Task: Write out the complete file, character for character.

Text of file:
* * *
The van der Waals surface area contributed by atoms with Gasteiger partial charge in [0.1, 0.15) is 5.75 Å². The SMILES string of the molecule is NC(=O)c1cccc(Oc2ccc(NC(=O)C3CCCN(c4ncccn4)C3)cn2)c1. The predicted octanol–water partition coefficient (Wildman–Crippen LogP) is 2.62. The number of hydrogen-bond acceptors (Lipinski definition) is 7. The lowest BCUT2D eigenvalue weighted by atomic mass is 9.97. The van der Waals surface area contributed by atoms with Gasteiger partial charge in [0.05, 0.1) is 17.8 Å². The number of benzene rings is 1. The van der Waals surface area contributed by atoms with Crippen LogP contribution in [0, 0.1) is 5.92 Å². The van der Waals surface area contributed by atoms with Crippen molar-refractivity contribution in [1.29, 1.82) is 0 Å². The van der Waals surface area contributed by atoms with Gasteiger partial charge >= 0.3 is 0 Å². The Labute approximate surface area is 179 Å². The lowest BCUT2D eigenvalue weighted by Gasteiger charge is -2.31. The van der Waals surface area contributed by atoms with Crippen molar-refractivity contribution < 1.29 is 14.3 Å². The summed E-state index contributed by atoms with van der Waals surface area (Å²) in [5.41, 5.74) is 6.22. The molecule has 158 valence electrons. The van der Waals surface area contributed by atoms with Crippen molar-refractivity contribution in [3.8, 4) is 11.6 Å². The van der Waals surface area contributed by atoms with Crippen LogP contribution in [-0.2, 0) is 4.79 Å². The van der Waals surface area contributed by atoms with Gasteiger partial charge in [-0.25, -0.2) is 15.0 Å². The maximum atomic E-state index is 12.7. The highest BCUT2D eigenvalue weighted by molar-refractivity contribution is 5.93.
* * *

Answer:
The van der Waals surface area contributed by atoms with Gasteiger partial charge in [0.1, 0.15) is 5.75 Å². The SMILES string of the molecule is NC(=O)c1cccc(Oc2ccc(NC(=O)C3CCCN(c4ncccn4)C3)cn2)c1. The predicted octanol–water partition coefficient (Wildman–Crippen LogP) is 2.62. The number of hydrogen-bond acceptors (Lipinski definition) is 7. The lowest BCUT2D eigenvalue weighted by atomic mass is 9.97. The van der Waals surface area contributed by atoms with Gasteiger partial charge in [0.05, 0.1) is 17.8 Å². The number of benzene rings is 1. The van der Waals surface area contributed by atoms with Crippen LogP contribution in [0, 0.1) is 5.92 Å². The van der Waals surface area contributed by atoms with Crippen molar-refractivity contribution in [1.29, 1.82) is 0 Å². The van der Waals surface area contributed by atoms with Gasteiger partial charge >= 0.3 is 0 Å². The Labute approximate surface area is 179 Å². The lowest BCUT2D eigenvalue weighted by Gasteiger charge is -2.31. The van der Waals surface area contributed by atoms with Crippen molar-refractivity contribution < 1.29 is 14.3 Å². The summed E-state index contributed by atoms with van der Waals surface area (Å²) in [5.41, 5.74) is 6.22. The molecule has 158 valence electrons. The van der Waals surface area contributed by atoms with Crippen molar-refractivity contribution in [3.8, 4) is 11.6 Å². The van der Waals surface area contributed by atoms with Crippen LogP contribution in [-0.2, 0) is 4.79 Å². The van der Waals surface area contributed by atoms with Gasteiger partial charge in [-0.25, -0.2) is 15.0 Å². The maximum atomic E-state index is 12.7. The highest BCUT2D eigenvalue weighted by molar-refractivity contribution is 5.93.